International Arbitration: Selling features of an African-seated arbitration

It is thus far settled amongst various commentators that in order for parties to a dispute to conclude that a particular country is an arbitration-friendly jurisdiction certain requirements must be met.

28 Jun 2017 3 min read International Arbitration Article

It is thus far settled amongst various commentators that in order for parties to a dispute to conclude that a particular country is an arbitration-friendly jurisdiction certain requirements must be met:

  • An established strong legal framework;
  • An independent judiciary;
  • Recognition and enforceability of foreign arbitral awards;
  • No interference by the local courts at the seat;
  • Privacy and confidentiality.

Does Africa meet these requirements?

A country is an appropriate choice for arbitral seating when the arbitral legal framework in that country is clear and unambiguous: the country has a competent, reliable, consistent and impartial judiciary and when the domestic law acknowledges the enforcement of the rule of law and arbitration as a medium for dispute resolution.

The United Nations Commission on International Trade Law (UNCITRAL) has developed the Model Law on International Commercial Arbitration. This Model Law or variations thereof can be adopted by a country to regulate international commercial arbitration. African jurisdictions such as Egypt, Tunisia, Kenya, Uganda, Rwanda, Nigeria, and South Africa have adopted the Model Law, which contains principles generally accepted to be international arbitration practice. The Model Law was developed to address the diverse approaches taken in international arbitration throughout the world and to provide modern and easily adopted rules.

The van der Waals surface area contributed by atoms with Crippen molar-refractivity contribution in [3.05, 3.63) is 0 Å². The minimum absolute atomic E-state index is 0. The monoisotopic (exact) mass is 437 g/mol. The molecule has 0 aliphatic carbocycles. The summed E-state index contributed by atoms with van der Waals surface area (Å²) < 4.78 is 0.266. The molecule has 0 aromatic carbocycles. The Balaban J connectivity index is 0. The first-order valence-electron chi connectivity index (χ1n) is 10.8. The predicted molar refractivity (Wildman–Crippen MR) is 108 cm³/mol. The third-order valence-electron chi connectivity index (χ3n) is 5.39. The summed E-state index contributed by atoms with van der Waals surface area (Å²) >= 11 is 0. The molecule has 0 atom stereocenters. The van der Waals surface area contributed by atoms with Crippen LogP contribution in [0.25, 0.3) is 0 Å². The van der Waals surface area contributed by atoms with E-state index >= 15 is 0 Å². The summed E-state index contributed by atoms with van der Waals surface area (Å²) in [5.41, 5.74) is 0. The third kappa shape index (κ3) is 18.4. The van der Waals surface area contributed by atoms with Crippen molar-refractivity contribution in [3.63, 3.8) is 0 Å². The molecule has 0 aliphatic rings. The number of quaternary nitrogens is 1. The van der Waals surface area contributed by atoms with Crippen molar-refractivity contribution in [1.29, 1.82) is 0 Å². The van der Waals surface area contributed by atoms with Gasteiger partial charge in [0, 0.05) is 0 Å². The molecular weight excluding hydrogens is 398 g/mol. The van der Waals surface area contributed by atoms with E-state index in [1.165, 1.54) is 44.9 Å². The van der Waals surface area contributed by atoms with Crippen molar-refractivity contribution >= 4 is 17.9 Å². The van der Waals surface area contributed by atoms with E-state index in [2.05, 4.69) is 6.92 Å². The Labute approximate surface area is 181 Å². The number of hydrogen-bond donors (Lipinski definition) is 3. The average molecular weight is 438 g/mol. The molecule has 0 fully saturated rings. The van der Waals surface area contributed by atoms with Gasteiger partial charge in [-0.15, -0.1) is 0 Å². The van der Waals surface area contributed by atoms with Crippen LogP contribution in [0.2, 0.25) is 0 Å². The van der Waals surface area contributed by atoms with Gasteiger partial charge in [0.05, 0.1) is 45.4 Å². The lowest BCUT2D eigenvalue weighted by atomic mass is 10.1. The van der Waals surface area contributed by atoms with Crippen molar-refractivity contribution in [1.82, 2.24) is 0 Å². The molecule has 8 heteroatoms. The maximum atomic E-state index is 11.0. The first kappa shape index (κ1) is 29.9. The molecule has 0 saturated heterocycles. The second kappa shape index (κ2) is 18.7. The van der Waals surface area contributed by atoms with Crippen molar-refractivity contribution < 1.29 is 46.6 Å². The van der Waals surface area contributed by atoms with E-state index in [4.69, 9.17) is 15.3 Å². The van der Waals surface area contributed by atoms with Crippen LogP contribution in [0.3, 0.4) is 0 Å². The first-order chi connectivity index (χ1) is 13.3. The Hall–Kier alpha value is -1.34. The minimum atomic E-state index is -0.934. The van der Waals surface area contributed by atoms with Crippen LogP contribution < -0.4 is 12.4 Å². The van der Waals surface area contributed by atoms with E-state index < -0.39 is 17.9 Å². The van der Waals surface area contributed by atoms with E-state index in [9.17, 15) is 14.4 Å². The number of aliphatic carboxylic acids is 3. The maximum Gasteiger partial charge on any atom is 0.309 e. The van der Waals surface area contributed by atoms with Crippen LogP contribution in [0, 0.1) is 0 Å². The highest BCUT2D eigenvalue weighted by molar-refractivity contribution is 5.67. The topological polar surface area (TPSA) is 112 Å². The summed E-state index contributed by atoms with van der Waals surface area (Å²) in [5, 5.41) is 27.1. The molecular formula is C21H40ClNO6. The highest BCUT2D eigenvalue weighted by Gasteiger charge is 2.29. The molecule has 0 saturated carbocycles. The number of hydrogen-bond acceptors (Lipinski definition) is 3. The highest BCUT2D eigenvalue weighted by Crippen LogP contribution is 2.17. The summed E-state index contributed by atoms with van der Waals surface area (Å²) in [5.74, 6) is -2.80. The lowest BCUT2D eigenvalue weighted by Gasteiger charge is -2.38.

The perception that international arbitral awards are only difficult to enforce in Africa is incorrect. African countries have regimes similar to those of developed arbitral jurisdictions. Many countries may face unexpected challenges concerning recognition and enforceability and Africa is no different. These challenges are, however, not only linked to the legal regime but also to the judicial perception of international arbitration in the particular country. 

South Africa adopted the International Arbitration Bill (Bill) on 28 April 2016. This Bill provides for the incorporation of the Model Law on international commercial arbitration as adopted by UNCITRAL. South Africa like many other African countries has ratified (without reservation) the New York Convention (Convention). The provisions relating to the Convention ensure that foreign arbitral awards will be enforced in South Africa and permit domestic courts to refuse to recognise or enforce foreign arbitral awards in very limited circumstances. In any event, South African courts are long reputed to have issued orders recognising and enforcing arbitral awards from foreign jurisdictions. 

The Bill further confirms that parties to international commercial arbitrations will have the benefit of privacy and confidentiality unless there arecompelling reasons for the contrary or the arbitrator directs otherwise. This means that all documents relating to the arbitration proceedings will be kept confidential by the parties and the arbitrator, except to the extent that disclosure is required because of a legal duty to do so or to protect or enforce a
legal right.

The greatest concern when considering an African-seated arbitration is the interference by domestic courts as such interference could cause delays and procedural uncertainty.

Although international corporates have been reluctant to have their disputes heard in Africa, increased attention on African arbitral centres, improved legislative frameworks reinforcing international commercial arbitration, better resources and training will enhance the attractiveness of African Institutions as arbitral seats.

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